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So, it’s the week of Valentines, or as I like to call it, Valenspoons. I have no idea why I started calling it Valenspoons, perhaps it was because I like the way it sounds, it’s a silly sounding word. Perhaps I changed the name during one of those years when I did not have a sweetheart and was frustrated that this holiday even existed! Perhaps it was to mock the notion that there should be a Hallmark Holiday which encourages people to hit one another up on Tinder and have a dinner date + some Hanky Panky.

Speaking of Hanky Panky…

Do you all love Fernet-Branca as much as I do? Do you get that “Bartender’s Handshake” after a long night out? Do you drink Fernet-Branca after meals to savour the incredibly complex flavours and help settle your tummy? Do you think the Toronto is the best Manhattan Variation? Cause I do!

The Hanky Panky is one of my fave classic Gin cocktails, right up there with a Martinez, French 75 and Martini. Bonus: this drink was invented by a lady! Wooooo! Laaaaady! Ada Coleman was the head bartender at the Savoy American Bar in the early 20th C and the story goes that she created this cocktail for Sir Charles Hawtrey. When he had his first sip, he drained the whole glass and said, “By Jove! That is the real hanky-panky!”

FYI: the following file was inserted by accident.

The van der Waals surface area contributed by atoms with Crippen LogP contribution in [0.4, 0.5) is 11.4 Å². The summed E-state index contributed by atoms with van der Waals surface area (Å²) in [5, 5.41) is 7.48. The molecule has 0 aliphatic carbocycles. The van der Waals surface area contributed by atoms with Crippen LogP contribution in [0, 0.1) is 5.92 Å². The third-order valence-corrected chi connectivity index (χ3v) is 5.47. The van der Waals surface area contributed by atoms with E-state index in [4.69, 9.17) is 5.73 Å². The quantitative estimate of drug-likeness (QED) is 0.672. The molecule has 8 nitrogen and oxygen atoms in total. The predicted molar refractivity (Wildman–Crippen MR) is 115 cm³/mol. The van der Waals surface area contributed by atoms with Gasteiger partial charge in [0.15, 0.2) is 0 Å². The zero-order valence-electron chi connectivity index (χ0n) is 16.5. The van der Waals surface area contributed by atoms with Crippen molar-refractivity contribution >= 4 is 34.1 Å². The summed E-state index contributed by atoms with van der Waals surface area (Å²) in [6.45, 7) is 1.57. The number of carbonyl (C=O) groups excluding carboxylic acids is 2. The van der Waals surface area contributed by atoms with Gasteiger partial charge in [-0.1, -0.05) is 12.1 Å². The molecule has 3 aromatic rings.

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Hanky Panky

  • 1 1/2 oz Hayman’s Old Tom Gin or London Dry Gin
  • 1 1/2 oz Sweet Vermouth
  • 2 dashes Fernet-Branca
  • Garnish: Orange peel

Combine ingredients and stir with ice. Strain into coupe, express Orange peel and garnish.

Dirty-Puzzle

And since it’s Valenspoons, I’ve got a little variation for y’all! I decided to dry it out with Plymouth Gin, different specs, swap out the Orange peel for a Blood Orange peel and add some Scrappy’s Chocolate Bitters. Totes a Valenspoons drink now y’all! Fire up the Tindering!

Dirty Puzzle (Hanky Panky variation)

Combine ingredients and stir with ice. Strain into coupe, express Blood Orange peel and garnish.

Fernet-Branca

Luv u Fernet-Branca. Luv y’all. Happy Valentimes. 

Thanks to The Baddish Group for giving the opportunity to make these delicious drinks!